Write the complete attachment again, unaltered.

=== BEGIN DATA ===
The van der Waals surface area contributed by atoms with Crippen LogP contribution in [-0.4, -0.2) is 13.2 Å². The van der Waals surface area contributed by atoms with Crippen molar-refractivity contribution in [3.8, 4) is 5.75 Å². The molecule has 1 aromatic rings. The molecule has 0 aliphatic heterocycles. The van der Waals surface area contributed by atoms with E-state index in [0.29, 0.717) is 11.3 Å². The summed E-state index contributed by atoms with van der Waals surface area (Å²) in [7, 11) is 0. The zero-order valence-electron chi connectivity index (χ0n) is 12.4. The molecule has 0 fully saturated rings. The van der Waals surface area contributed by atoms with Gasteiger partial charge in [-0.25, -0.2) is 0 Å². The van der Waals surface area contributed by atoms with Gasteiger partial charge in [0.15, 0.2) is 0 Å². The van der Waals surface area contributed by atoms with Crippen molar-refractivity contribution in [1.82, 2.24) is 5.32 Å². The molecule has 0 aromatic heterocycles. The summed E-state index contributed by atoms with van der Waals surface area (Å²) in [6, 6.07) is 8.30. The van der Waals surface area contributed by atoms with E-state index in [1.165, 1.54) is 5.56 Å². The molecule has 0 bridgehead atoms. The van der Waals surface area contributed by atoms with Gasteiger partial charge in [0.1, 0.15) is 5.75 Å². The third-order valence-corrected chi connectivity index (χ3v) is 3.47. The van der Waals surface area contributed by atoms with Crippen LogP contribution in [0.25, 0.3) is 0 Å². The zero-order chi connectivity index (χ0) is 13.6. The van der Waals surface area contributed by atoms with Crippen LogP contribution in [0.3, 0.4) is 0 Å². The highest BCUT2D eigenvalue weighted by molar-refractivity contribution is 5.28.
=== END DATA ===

The van der Waals surface area contributed by atoms with Crippen LogP contribution in [-0.4, -0.2) is 13.2 Å². The van der Waals surface area contributed by atoms with Crippen molar-refractivity contribution in [3.8, 4) is 5.75 Å². The molecule has 1 aromatic rings. The molecule has 0 aliphatic heterocycles. The van der Waals surface area contributed by atoms with E-state index in [0.29, 0.717) is 11.3 Å². The summed E-state index contributed by atoms with van der Waals surface area (Å²) in [7, 11) is 0. The zero-order valence-electron chi connectivity index (χ0n) is 12.4. The molecule has 0 fully saturated rings. The van der Waals surface area contributed by atoms with Gasteiger partial charge in [-0.25, -0.2) is 0 Å². The van der Waals surface area contributed by atoms with Gasteiger partial charge in [0.15, 0.2) is 0 Å². The van der Waals surface area contributed by atoms with Crippen molar-refractivity contribution in [1.82, 2.24) is 5.32 Å². The molecule has 0 aromatic heterocycles. The summed E-state index contributed by atoms with van der Waals surface area (Å²) in [6, 6.07) is 8.30. The van der Waals surface area contributed by atoms with E-state index in [1.165, 1.54) is 5.56 Å². The molecule has 0 bridgehead atoms. The van der Waals surface area contributed by atoms with Gasteiger partial charge in [0.1, 0.15) is 5.75 Å². The third-order valence-corrected chi connectivity index (χ3v) is 3.47. The van der Waals surface area contributed by atoms with Crippen LogP contribution in [0.25, 0.3) is 0 Å². The zero-order chi connectivity index (χ0) is 13.6. The van der Waals surface area contributed by atoms with Crippen LogP contribution in [0.3, 0.4) is 0 Å². The highest BCUT2D eigenvalue weighted by molar-refractivity contribution is 5.28.